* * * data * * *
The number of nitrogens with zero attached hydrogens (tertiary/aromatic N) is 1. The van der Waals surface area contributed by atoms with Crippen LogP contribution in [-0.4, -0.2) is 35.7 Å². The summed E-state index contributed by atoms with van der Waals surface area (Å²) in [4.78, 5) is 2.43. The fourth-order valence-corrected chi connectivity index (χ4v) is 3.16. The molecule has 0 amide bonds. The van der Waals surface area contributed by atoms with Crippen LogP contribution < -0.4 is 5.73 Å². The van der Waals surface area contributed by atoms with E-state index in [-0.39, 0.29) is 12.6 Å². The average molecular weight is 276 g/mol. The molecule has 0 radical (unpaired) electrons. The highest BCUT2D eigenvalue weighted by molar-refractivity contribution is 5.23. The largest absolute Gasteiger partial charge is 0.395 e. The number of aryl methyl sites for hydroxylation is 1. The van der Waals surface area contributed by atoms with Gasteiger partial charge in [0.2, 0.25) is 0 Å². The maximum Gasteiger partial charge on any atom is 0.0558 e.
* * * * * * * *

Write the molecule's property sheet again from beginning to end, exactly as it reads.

The number of nitrogens with zero attached hydrogens (tertiary/aromatic N) is 1. The van der Waals surface area contributed by atoms with Crippen LogP contribution in [-0.4, -0.2) is 35.7 Å². The summed E-state index contributed by atoms with van der Waals surface area (Å²) in [4.78, 5) is 2.43. The fourth-order valence-corrected chi connectivity index (χ4v) is 3.16. The molecule has 0 amide bonds. The van der Waals surface area contributed by atoms with Crippen LogP contribution < -0.4 is 5.73 Å². The van der Waals surface area contributed by atoms with E-state index in [-0.39, 0.29) is 12.6 Å². The average molecular weight is 276 g/mol. The molecule has 0 radical (unpaired) electrons. The highest BCUT2D eigenvalue weighted by molar-refractivity contribution is 5.23. The largest absolute Gasteiger partial charge is 0.395 e. The number of aryl methyl sites for hydroxylation is 1. The van der Waals surface area contributed by atoms with Gasteiger partial charge in [0.2, 0.25) is 0 Å². The maximum Gasteiger partial charge on any atom is 0.0558 e.